Thursday, January 24, 2013

1928 Gehringer Visit to Fowlerville

For a brief shining moment in baseball fun, it was reported in September, 1928, Charley Gehringer would visit his old haunts at the Fowlerville Fairgrounds.  The following short blurb was found in the local paper:

The friends of Charles Gehringer may see him in action with the Fowlerville ball team at the Fowlerville fair.

But then:

All Aboard!

For the Fowlerville Fair~~Everything looks good for the Fowlerville Fair if the weather holds good it will be a record breaker so far as attendance is concerned.

The grounds are in fine condition and the buildings have been made attractive.

The secretary reports the entries are coming in fine and everything points to a good showing and the race horses are much in evidence and the free attractions are showing up big, while the midway is chuck full and running over.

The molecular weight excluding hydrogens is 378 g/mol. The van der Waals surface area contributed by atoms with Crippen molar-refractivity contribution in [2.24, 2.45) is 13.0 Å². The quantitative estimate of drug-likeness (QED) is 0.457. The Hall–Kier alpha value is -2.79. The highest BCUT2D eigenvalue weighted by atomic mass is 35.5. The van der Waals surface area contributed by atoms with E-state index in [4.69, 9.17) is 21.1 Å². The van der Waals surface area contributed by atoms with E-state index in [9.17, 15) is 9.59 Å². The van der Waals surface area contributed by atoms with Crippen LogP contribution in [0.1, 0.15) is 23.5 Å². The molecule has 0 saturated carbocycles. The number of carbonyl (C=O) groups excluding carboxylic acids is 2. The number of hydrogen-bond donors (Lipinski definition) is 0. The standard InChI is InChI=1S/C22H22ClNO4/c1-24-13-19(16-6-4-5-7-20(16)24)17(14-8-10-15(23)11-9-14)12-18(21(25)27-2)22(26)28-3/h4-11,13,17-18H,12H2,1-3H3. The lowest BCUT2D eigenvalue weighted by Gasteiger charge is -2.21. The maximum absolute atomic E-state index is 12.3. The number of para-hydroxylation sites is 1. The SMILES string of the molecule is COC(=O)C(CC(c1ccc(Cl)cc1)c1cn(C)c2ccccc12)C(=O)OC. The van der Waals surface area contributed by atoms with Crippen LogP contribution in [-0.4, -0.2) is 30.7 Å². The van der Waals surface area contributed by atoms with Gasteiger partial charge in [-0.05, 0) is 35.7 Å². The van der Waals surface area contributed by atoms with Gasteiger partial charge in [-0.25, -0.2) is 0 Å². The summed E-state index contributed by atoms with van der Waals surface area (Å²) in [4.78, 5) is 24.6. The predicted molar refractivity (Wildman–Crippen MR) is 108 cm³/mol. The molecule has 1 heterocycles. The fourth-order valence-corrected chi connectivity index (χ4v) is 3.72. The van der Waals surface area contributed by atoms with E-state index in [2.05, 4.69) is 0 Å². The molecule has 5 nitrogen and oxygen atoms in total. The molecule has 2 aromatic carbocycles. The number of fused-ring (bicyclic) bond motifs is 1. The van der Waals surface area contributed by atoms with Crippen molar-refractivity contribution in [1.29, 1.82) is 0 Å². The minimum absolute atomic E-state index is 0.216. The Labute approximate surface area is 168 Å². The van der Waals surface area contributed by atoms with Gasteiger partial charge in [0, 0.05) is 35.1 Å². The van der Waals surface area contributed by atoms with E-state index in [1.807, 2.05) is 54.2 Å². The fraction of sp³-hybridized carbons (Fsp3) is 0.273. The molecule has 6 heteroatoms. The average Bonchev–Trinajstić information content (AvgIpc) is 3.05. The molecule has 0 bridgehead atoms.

We regret to have to report one great disappointment in the fact that Charles Gehringer will not be here as advertised, and no one can possibly regret the fact as much as the fair association, which has advertised the fact, that the star in Michigan base ball will not be present.  It is no fault of the fair management and it was not known until this week that Mr. Gehringer had made other arrangements and had joined a barnstorming company that was taking him out of the state.

Mr. Glover states the Mr. Gehringer distinctly stated to him that he would be here for the games and bring a man with him and Mr. Glover has witness to that statement.

As soon as it was discovered that Mr. Gehringer had made other arrangements, the telephone wires were kept warm by the ball fans and business men, but without success.

Arrangement had been perfected to present Mr. Gehringer with a fine token of their regard for him as a community which adds another deep disappointment to his absence.

This is the first time in the history of the fair association when they have advertised an event that did not take place and the association and all friends of Mr. Gehringer deeply regret the fact.

In future articles regarding the fair events, it would appear everything else was a great success.

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